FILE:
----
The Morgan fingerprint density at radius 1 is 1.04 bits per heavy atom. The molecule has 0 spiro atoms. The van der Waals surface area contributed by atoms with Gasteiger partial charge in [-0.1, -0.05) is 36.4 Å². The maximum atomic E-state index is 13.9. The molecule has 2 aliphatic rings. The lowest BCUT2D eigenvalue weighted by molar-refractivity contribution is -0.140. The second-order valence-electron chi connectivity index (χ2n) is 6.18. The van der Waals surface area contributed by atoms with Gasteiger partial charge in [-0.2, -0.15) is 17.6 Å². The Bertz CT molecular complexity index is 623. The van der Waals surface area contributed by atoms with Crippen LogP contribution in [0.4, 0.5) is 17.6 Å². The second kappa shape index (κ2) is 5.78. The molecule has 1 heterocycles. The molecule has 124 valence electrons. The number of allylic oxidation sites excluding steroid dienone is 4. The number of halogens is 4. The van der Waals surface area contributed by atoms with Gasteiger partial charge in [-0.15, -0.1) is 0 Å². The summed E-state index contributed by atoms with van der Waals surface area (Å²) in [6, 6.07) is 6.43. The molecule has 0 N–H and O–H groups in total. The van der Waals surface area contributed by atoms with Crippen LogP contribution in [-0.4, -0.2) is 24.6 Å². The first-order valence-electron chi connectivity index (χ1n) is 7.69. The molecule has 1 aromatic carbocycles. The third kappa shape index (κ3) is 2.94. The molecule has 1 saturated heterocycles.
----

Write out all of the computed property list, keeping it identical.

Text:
The Morgan fingerprint density at radius 1 is 1.04 bits per heavy atom. The molecule has 0 spiro atoms. The van der Waals surface area contributed by atoms with Gasteiger partial charge in [-0.1, -0.05) is 36.4 Å². The maximum atomic E-state index is 13.9. The molecule has 2 aliphatic rings. The lowest BCUT2D eigenvalue weighted by molar-refractivity contribution is -0.140. The second-order valence-electron chi connectivity index (χ2n) is 6.18. The van der Waals surface area contributed by atoms with Gasteiger partial charge in [-0.2, -0.15) is 17.6 Å². The Bertz CT molecular complexity index is 623. The van der Waals surface area contributed by atoms with Crippen LogP contribution in [0.4, 0.5) is 17.6 Å². The second kappa shape index (κ2) is 5.78. The molecule has 1 heterocycles. The molecule has 124 valence electrons. The number of allylic oxidation sites excluding steroid dienone is 4. The number of halogens is 4. The van der Waals surface area contributed by atoms with Gasteiger partial charge in [-0.15, -0.1) is 0 Å². The summed E-state index contributed by atoms with van der Waals surface area (Å²) in [6, 6.07) is 6.43. The molecule has 0 N–H and O–H groups in total. The van der Waals surface area contributed by atoms with Crippen LogP contribution in [-0.4, -0.2) is 24.6 Å². The first-order valence-electron chi connectivity index (χ1n) is 7.69. The molecule has 1 aromatic carbocycles. The third kappa shape index (κ3) is 2.94. The molecule has 1 saturated heterocycles.